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Experts remind public to avoid HCBs in Wyoming water sources

by Wyoming Livestock Roundup

As summer temperatures rise and residents head to local waters to cool off and relax with friends and family, the Wyoming Department of Environmental Quality (WDEQ) and other state officials want to remind the public to avoid harmful cyanobacterial blooms (HCBs), report suspected blooms to WDEQ and report bloom-related illnesses to the Wyoming Department of Health. 

The Wyoming Livestock Board also reminds the public to protect pets and animals from HCBs by reducing exposure, identifying symptoms and reporting any HCB-related illnesses.  

What are HCBs?

According to the WDEQ website, cyanobacteria, commonly known as blue-green algae, can form HCBs, which are dense concentrations of cyanobacteria that produce toxins and irritants and pose a health risk to humans and animals. 

HCBs are episodic and can last for a few hours or several months.

Wyoming State Veterinary Laboratory (WSVL) Director Dr. Will Laegreid stated, “HCBs normally develop when water temperatures increase in still or slow-moving water such as rivers, lakes and reservoirs or when wind aggregates HCBs near shorelines. HCBs can vary in color from blue-green to brown and even red.”  

“Cyanobacteria will resemble spilled paint on the surface of the water, giving the water a translucent appearance or appear as floating clumps of grass, scum or green water, mostly occurring in late summer and early fall,” he added.

Laegreid further explained cyanobacteria produce neuro and liver toxins, which are poisonous to nearly all livestock, wildlife and domestic animals, and there is no antidote for blue-green algae poisoning. 

If a bloom is present, avoid contact with the water, do not ingest the water and if individuals, pets or livestock come into contact with the bloom, rinse off with clean water immediately. 

Protecting pets and livestock

It can rapidly become fatal when animals are exposed to or digest cyanotoxins from algae blooms.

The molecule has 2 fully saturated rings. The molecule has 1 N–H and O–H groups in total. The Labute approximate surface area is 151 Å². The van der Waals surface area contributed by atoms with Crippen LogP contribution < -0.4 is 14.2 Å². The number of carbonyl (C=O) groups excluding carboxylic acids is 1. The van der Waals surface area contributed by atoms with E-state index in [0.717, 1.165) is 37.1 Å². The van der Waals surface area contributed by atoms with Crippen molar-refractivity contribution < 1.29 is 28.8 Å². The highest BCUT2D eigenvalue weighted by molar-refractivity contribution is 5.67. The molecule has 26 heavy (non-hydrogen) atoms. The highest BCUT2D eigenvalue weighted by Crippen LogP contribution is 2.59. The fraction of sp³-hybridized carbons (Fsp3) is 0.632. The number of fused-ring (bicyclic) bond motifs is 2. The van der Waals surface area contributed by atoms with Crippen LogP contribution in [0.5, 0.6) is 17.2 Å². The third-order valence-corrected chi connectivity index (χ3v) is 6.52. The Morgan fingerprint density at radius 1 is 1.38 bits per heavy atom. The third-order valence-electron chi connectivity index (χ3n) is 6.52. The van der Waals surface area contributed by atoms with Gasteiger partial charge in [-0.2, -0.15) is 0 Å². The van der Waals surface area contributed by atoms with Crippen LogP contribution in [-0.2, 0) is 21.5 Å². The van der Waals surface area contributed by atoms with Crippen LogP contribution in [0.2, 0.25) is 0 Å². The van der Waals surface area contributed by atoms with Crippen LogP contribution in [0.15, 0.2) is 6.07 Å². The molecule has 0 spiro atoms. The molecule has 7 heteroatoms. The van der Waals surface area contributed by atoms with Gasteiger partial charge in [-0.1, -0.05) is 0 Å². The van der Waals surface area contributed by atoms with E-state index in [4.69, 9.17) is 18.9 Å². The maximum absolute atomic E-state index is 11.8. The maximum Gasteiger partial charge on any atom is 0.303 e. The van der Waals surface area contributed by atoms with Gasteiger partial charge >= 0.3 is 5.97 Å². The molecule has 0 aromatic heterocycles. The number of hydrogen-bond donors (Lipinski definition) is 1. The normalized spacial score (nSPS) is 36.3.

Laegreid stated, “Animals can be exposed to toxins by eating bloom material, drinking or swimming in water with HCBs or licking their fur after contact with the bloom.” 

Typically, livestock poisonings occur when wind blows the dying bloom into a concentrated mass to the shoreline where cattle drink.

Research from South Dakota State University reported, due to the rapid advancement of death, the observation of clinical signs including tremors, paralysis, respiratory failure and diarrhea, are not often seen. 

The most frequent indicator of toxicity from blue-green algae is finding a dead animal close to contaminated water.

“Symptoms in animals could appear minutes to days after exposure, and if an animal appears sick after contact with HCBs, immediately rinse them off with clean water and seek veterinary care,” Laegreid added.

If the death of an animal is suspected to be caused by exposure to blue-green algae toxicity, a water source inspection would be conducted and the edges of the water source would be checked for other deceased animals. 

In addition, a local veterinarian would need to be contacted to collect appropriate samples to confirm or deny the blue-green algae toxicity and have the water tested. 

Laegreid said, “Preventing exposure is the most effective way to avoid this deadly toxin.” 

According to North Dakota State University Extension, producers can reduce livestock exposure by reducing nutrient levels entering the water source, fencing off ponds, utilizing other water sources following dry, hot weather and adding copper sulfate to the water supply if the water has a history of algae bloom. 

Predicting HCB activity 

WDEQ is collaborating with researchers at UW’s Department of Zoology and Physiology to better predict and manage HCBs within the state. 

WDEQ HCB Coordinator Kelsee Hurshman stated, “WDEQ does not have an indication about whether HCBs may be worse this year than in other years, as HCBs thrive in warm temperatures and sunlight.”

“With cooler temperatures this spring, blooms may form a little later in the season at some waterbodies than they did last year,” she added. “Last year, bloom advisories were issued for two waterbodies with high densities of cyanobacteria by the end of June.”

Hurshman continued, “It is almost July, and no advisories have been issued yet this year. But, WDEQ expects to begin receiving reports and finding HCBs soon and will begin routine monthly monitoring for cyanobacteria and cyanotoxins at high recreation locations of 25 prioritized waterbodies in mid-July.” 

This research will help inform the effectiveness of satellite imagery to identify and quantify HCBs, help identify environmental conditions leading to HCBs and identify management methods to prevent future HCBs. 

Melissa Anderson is the editor of the Wyoming Livestock Roundup. Send comments on this article to

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